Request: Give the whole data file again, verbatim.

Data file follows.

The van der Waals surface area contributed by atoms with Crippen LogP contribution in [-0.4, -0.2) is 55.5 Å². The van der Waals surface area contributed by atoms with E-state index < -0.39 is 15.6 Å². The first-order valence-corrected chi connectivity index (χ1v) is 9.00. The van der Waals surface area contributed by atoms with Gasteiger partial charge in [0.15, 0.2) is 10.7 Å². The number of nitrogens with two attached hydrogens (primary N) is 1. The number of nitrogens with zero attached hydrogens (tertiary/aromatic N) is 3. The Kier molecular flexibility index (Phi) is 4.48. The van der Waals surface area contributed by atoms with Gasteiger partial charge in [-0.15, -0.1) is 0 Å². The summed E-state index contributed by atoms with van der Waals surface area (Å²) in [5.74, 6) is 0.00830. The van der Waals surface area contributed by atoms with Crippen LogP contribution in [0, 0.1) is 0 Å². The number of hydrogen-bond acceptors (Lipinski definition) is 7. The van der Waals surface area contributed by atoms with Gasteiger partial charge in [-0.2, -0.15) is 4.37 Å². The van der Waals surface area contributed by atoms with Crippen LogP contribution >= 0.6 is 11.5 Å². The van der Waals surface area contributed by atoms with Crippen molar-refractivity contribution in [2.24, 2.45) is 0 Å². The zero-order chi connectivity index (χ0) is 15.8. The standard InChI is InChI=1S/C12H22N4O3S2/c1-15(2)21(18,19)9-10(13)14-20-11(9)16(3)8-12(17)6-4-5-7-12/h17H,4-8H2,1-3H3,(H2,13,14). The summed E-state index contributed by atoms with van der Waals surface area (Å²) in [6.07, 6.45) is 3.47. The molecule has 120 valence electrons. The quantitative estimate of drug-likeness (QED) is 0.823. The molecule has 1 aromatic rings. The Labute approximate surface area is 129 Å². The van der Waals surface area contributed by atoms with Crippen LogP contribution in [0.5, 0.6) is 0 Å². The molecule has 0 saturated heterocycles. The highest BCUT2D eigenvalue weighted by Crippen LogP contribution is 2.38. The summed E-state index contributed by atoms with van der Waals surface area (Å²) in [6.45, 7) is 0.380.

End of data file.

The van der Waals surface area contributed by atoms with Crippen LogP contribution in [-0.4, -0.2) is 55.5 Å². The van der Waals surface area contributed by atoms with E-state index < -0.39 is 15.6 Å². The first-order valence-corrected chi connectivity index (χ1v) is 9.00. The van der Waals surface area contributed by atoms with Gasteiger partial charge in [0.15, 0.2) is 10.7 Å². The number of nitrogens with two attached hydrogens (primary N) is 1. The number of nitrogens with zero attached hydrogens (tertiary/aromatic N) is 3. The Kier molecular flexibility index (Phi) is 4.48. The van der Waals surface area contributed by atoms with Gasteiger partial charge in [-0.15, -0.1) is 0 Å². The summed E-state index contributed by atoms with van der Waals surface area (Å²) in [5.74, 6) is 0.00830. The van der Waals surface area contributed by atoms with Crippen LogP contribution in [0, 0.1) is 0 Å². The number of hydrogen-bond acceptors (Lipinski definition) is 7. The van der Waals surface area contributed by atoms with Gasteiger partial charge in [-0.2, -0.15) is 4.37 Å². The van der Waals surface area contributed by atoms with Crippen LogP contribution >= 0.6 is 11.5 Å². The van der Waals surface area contributed by atoms with Crippen molar-refractivity contribution in [2.24, 2.45) is 0 Å². The zero-order chi connectivity index (χ0) is 15.8. The standard InChI is InChI=1S/C12H22N4O3S2/c1-15(2)21(18,19)9-10(13)14-20-11(9)16(3)8-12(17)6-4-5-7-12/h17H,4-8H2,1-3H3,(H2,13,14). The summed E-state index contributed by atoms with van der Waals surface area (Å²) in [6.07, 6.45) is 3.47. The molecule has 120 valence electrons. The quantitative estimate of drug-likeness (QED) is 0.823. The molecule has 1 aromatic rings. The Labute approximate surface area is 129 Å². The van der Waals surface area contributed by atoms with Crippen LogP contribution in [0.5, 0.6) is 0 Å². The molecule has 0 saturated heterocycles. The highest BCUT2D eigenvalue weighted by Crippen LogP contribution is 2.38. The summed E-state index contributed by atoms with van der Waals surface area (Å²) in [6.45, 7) is 0.380.